WU admits new batch of Early Decision II applicants

| News Editor

Washington University concluded the Early Decision II application cycle and accepted the second round of students into the class of 2024, Feb. 13.

Photo by Curran Neenan

This is the second admissions cycle in which the University has offered an ED II option.

The ED II process can allow applicants to demonstrate that Washington University is their top choice while having a later application deadline than ED I applicants. However, applying ED I or ED II signifies a binding agreement that the applicant will attend Washington University if accepted.

Last year, the University accepted around 60% of the class of 2023 through either ED or ED II. The acceptance rate for ED and ED II applicants last year was 38%, compared to an overall acceptance rate of 16%.

Director of Admissions Emily Almas declined to provide specific numbers regarding the size of this year’s ED/ED II applicant pool and acceptance rate, but indicated that the results would be “very similar” to those from last year.

Almas described the ED II program as simply “another outlet” for students to demonstrate their commitment to Washington University.

“From a student perspective, Wash. U. having Early Decision II allows students who either need more time or weren’t ready or were still waiting on something to apply,” Almas said. “So it’s another outlet for students who are really excited about Wash. U. who have identified us as their top choice institution. So, I really think it’s about giving students another option.”

Bryce Kapuano, a high school senior who was recently accepted to Washington University through ED II and plans to attend in the fall, agreed with this sentiment, describing how he applied ED I to a different university and then decided to apply ED II to Washington University when he was not accepted.

“I thought having it as an option was incredibly helpful and I really like that I had the option to choose two different schools that I really wanted to go to and just see how it played out,” Kapuano said.

In other cases, the ED program can reassure students who are anxious about the admissions process.

“I applied to a lot of Early Actions and it made me really anxious that I got deferred from a lot of schools, and I was scared I wouldn’t get into Wash. U. so I decided to apply Early Decision,” high school senior and member of the class of 2024 Yvette Sol wrote in a statement to Student Life.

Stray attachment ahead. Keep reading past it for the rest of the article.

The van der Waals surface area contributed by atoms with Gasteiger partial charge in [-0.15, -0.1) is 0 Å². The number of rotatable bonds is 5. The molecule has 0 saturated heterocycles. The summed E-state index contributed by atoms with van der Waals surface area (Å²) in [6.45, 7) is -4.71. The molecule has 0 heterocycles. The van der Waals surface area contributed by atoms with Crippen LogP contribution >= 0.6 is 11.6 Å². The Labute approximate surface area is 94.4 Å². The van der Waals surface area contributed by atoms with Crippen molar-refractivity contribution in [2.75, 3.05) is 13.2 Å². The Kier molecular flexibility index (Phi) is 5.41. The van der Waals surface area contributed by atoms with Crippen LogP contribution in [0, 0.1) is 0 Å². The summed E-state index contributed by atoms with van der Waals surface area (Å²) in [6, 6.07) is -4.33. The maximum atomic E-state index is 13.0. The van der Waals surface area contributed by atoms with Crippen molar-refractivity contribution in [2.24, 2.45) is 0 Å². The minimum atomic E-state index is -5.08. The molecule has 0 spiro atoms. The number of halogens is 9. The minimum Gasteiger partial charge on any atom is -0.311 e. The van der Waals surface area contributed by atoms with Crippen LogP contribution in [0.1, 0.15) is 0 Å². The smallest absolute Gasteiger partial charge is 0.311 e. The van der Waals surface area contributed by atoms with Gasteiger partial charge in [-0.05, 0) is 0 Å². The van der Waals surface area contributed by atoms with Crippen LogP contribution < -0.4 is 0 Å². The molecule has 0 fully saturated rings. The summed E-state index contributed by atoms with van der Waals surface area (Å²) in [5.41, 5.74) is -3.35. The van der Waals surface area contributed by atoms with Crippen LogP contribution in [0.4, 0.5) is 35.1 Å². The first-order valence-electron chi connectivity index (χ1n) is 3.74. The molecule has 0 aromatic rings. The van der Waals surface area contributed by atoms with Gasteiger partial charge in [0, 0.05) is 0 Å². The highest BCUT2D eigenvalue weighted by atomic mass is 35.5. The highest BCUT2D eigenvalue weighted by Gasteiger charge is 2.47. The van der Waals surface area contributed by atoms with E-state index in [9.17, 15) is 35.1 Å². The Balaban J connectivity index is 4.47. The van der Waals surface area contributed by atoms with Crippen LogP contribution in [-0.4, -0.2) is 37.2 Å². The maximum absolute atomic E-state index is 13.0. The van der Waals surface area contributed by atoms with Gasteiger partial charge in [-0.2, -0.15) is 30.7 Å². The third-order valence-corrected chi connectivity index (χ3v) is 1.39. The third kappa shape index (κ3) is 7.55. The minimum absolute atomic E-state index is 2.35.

One concern for students applying through the ED process is financial aid. The University is committed to meeting 100% of demonstrated need for all applicants. However, for some applicants, the financial aid offered by the University may still not be enough, placing ED applicants in a precarious situation since they are obligated to attend the University. Almas assures students who may face this predicament that the University will work with them to ensure a positive outcome.

“Ultimately, we also understand that sometimes a student can’t and their family can’t make the [finances] work,” Almas said. “And so we’ll talk to those students as well. And we’re really thinking about how we can put students first in this process.”

Despite the complexities of the admissions process, Almas remains certain that this process will produce the best possible outcome for the University and for the incoming class of 2024.

“We are really fortunate at Wash. U. to have a robust and really talented and deep applicant pool throughout the year,” Almas said. “So whether it is our Early Decision I applicant pool, whether it’s students who are applying to us through the QuestBridge match process, students who are applying to us through Early Decision II or students who are applying via Regular Decision, we’re really fortunate.”

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